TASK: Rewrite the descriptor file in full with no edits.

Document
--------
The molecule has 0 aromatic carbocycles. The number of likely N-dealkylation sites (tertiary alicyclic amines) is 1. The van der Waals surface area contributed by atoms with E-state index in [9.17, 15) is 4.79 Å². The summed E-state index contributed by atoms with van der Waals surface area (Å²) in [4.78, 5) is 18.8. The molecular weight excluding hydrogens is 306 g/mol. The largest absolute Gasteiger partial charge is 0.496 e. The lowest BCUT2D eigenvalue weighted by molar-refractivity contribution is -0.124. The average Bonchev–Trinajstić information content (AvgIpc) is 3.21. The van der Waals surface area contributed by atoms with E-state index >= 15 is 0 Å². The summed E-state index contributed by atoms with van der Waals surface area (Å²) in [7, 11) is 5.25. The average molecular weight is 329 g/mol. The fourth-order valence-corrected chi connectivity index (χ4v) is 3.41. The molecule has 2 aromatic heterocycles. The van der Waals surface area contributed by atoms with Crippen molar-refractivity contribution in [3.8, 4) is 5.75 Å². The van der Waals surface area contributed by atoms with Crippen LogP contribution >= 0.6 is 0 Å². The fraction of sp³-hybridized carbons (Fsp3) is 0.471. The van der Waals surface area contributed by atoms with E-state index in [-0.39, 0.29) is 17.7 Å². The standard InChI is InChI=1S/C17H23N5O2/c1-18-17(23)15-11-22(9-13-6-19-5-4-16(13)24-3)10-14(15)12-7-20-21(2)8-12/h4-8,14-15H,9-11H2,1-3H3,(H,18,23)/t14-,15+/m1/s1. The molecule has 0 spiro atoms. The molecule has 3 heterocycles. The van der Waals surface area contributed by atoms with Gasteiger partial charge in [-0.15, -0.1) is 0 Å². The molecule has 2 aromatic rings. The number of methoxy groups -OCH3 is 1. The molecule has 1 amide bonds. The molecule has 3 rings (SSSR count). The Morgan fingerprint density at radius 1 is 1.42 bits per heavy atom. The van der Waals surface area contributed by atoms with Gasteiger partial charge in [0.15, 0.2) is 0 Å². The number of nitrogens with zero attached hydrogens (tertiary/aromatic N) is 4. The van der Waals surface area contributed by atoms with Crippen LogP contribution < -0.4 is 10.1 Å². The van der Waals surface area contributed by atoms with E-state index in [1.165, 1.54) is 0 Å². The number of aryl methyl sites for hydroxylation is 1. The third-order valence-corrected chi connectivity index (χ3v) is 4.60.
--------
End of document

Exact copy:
The molecule has 0 aromatic carbocycles. The number of likely N-dealkylation sites (tertiary alicyclic amines) is 1. The van der Waals surface area contributed by atoms with E-state index in [9.17, 15) is 4.79 Å². The summed E-state index contributed by atoms with van der Waals surface area (Å²) in [4.78, 5) is 18.8. The molecular weight excluding hydrogens is 306 g/mol. The largest absolute Gasteiger partial charge is 0.496 e. The lowest BCUT2D eigenvalue weighted by molar-refractivity contribution is -0.124. The average Bonchev–Trinajstić information content (AvgIpc) is 3.21. The van der Waals surface area contributed by atoms with E-state index >= 15 is 0 Å². The summed E-state index contributed by atoms with van der Waals surface area (Å²) in [7, 11) is 5.25. The average molecular weight is 329 g/mol. The fourth-order valence-corrected chi connectivity index (χ4v) is 3.41. The molecule has 2 aromatic heterocycles. The van der Waals surface area contributed by atoms with Crippen molar-refractivity contribution in [3.8, 4) is 5.75 Å². The van der Waals surface area contributed by atoms with Crippen LogP contribution >= 0.6 is 0 Å². The fraction of sp³-hybridized carbons (Fsp3) is 0.471. The van der Waals surface area contributed by atoms with E-state index in [-0.39, 0.29) is 17.7 Å². The standard InChI is InChI=1S/C17H23N5O2/c1-18-17(23)15-11-22(9-13-6-19-5-4-16(13)24-3)10-14(15)12-7-20-21(2)8-12/h4-8,14-15H,9-11H2,1-3H3,(H,18,23)/t14-,15+/m1/s1. The molecule has 0 spiro atoms. The molecule has 3 heterocycles. The van der Waals surface area contributed by atoms with Gasteiger partial charge in [-0.15, -0.1) is 0 Å². The molecule has 2 aromatic rings. The number of methoxy groups -OCH3 is 1. The molecule has 1 amide bonds. The molecule has 3 rings (SSSR count). The Morgan fingerprint density at radius 1 is 1.42 bits per heavy atom. The van der Waals surface area contributed by atoms with Gasteiger partial charge in [0.15, 0.2) is 0 Å². The number of nitrogens with zero attached hydrogens (tertiary/aromatic N) is 4. The van der Waals surface area contributed by atoms with Crippen LogP contribution < -0.4 is 10.1 Å². The van der Waals surface area contributed by atoms with E-state index in [1.165, 1.54) is 0 Å². The number of aryl methyl sites for hydroxylation is 1. The third-order valence-corrected chi connectivity index (χ3v) is 4.60.